The English countryside boasts a whole range of natural delights, and yet the vast majority of it is out of bounds for the general population. According to the Right to Roam campaign, 92% of the countryside and 97% of rivers are not available for public access. Even the Countryside and Rights of way Act, implemented in 2000, only opened up around 8% of the English countryside for partial roaming rights – and even these areas are mostly considered remote and therefore accessing them is often limited to those who live nearby, or can afford the cost of travel and accommodation. In the remaining 90% of the landscape, anyone wishing to explore the countryside and connect with nature actively risks being labelled as a trespasser.
In itself, the Right to Roam is an ancient custom which is still mostly observed in countries such as Norway, Sweden, Estonia and Scotland. Whether land is within private or public ownership, the general population still has the common right to access the countryside – private owners may still choose how they manage their land, but they may not exclude every member of the public from it. In countries where this right is observed, the health and mental wellbeing of the nation is generally considered to overrule the right to exclude. Exclusion is often considered an English rule of private property. However it may appear, the Right to Roam doesn’t allow free reign over the countryside – there is an expectation that land management and activities should not be interrupted and the ecology should not be harmed in anyway. This is similar to the Countryside Code in England.
In June 2022, The New Yorker featured an article by Eula Biss detailing how the modern idea of enclosure lead to less than 1% of the population owning nearly all of Britain’s agricultural land. It was a steady process, unfolding over around 500 years, but acts of Parliament in the 18th and 19th centuries truly brought it through to exclusion. The land was once worked and accessed cooperatively – commoners had the right to collect wood from forests, use commons for livestock grazing, run pigs in the woods, and to fish from watercourses and bodies. When property rights became an act of parliament, this use of the common land shifted from access to trespass – as Eula writes: ‘living off the land was redefined as theft’. This steady and long winded process of enclosure culminated in what is sometimes called the ‘theft of the commons’. Eula sums it up astutely as: ‘Across centuries, land that was collectively worked by the landless was claimed by the landed, and the age of private property was born.’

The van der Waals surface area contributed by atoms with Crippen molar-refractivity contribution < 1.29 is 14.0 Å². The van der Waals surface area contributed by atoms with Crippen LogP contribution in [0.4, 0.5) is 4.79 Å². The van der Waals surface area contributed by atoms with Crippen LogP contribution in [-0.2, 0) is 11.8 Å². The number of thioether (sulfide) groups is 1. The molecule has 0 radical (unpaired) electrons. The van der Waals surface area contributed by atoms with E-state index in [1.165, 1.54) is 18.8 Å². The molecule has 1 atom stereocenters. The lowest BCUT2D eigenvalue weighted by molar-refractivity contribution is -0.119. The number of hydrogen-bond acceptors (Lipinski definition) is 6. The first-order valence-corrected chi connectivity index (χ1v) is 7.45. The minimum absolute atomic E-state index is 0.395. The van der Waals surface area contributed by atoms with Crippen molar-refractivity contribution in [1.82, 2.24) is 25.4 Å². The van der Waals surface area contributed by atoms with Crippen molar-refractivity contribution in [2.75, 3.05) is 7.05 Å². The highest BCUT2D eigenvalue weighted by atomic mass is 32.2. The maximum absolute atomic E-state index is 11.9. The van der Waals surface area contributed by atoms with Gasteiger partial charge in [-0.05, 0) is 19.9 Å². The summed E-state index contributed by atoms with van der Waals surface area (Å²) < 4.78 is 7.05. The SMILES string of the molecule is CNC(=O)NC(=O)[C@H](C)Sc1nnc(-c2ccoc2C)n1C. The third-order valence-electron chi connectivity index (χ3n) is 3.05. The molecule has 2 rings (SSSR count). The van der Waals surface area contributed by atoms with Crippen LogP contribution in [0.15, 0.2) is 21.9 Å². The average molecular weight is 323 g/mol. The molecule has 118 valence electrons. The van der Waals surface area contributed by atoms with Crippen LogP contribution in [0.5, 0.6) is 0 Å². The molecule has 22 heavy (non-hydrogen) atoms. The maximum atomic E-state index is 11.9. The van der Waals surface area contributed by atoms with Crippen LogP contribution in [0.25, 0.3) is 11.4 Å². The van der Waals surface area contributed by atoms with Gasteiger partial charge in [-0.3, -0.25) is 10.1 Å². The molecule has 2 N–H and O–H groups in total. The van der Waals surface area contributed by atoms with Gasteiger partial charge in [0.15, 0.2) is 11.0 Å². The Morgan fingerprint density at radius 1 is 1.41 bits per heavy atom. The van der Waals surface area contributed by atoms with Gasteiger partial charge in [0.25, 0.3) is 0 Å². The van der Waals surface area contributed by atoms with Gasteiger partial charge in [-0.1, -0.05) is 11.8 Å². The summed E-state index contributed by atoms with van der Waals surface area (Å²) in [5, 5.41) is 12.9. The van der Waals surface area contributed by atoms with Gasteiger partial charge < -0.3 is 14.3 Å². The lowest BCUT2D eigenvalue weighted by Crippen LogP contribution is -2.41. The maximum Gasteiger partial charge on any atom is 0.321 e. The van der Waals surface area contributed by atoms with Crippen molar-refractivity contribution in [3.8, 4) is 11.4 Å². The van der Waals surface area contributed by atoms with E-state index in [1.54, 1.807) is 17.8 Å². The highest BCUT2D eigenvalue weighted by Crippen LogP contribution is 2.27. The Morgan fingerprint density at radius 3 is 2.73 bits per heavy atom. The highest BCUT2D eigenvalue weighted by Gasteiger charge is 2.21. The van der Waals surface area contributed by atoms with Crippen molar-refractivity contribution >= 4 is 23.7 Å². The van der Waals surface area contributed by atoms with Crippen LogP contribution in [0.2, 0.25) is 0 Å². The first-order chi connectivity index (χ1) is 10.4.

In a post enclosure world, and more recently post lockdown, lack of access to the countryside can now be considered to be detrimental to the general population. This disconnect has a discernible effect on mental and physical health – so, in the modern world, how can this be addressed?
The Fordhall story of community ownership may be one such example – a possible framework of commons in the present day. In this framework, land is once again valued and shared by the many, not the few – shareholders and supporters are actively encouraged to partake in the decision making around the land use activities. The site in itself is free to access, with no charge for the onsite trails or parking – the public are welcome to connect with the environment, with no obligation to do anything more than meander.
Charlotte Hollins, general manager of the Fordhall Community Land Initiative, said: ‘I think it is important to remember land does not have to be seen as a commodity – this is a modern human construct. It should be something we all value, nurture, share – with nature as well as other people – and utilise the common good.’
Enclosure has brought about a disconnect between the public and the environment, and at a time when there is both a mental health and climate crisis, this disconnect is something which should be actively tackled. In short, access to green space should not be a privilege, but a right.
For more information about the Right to Roam campaign, visit: https://www.righttoroam.org.uk/
To read Eula Biss’ full essay ‘The Theft of the Commons’, visit: https://www.newyorker.com/culture/essay/the-theft-of-the-commons
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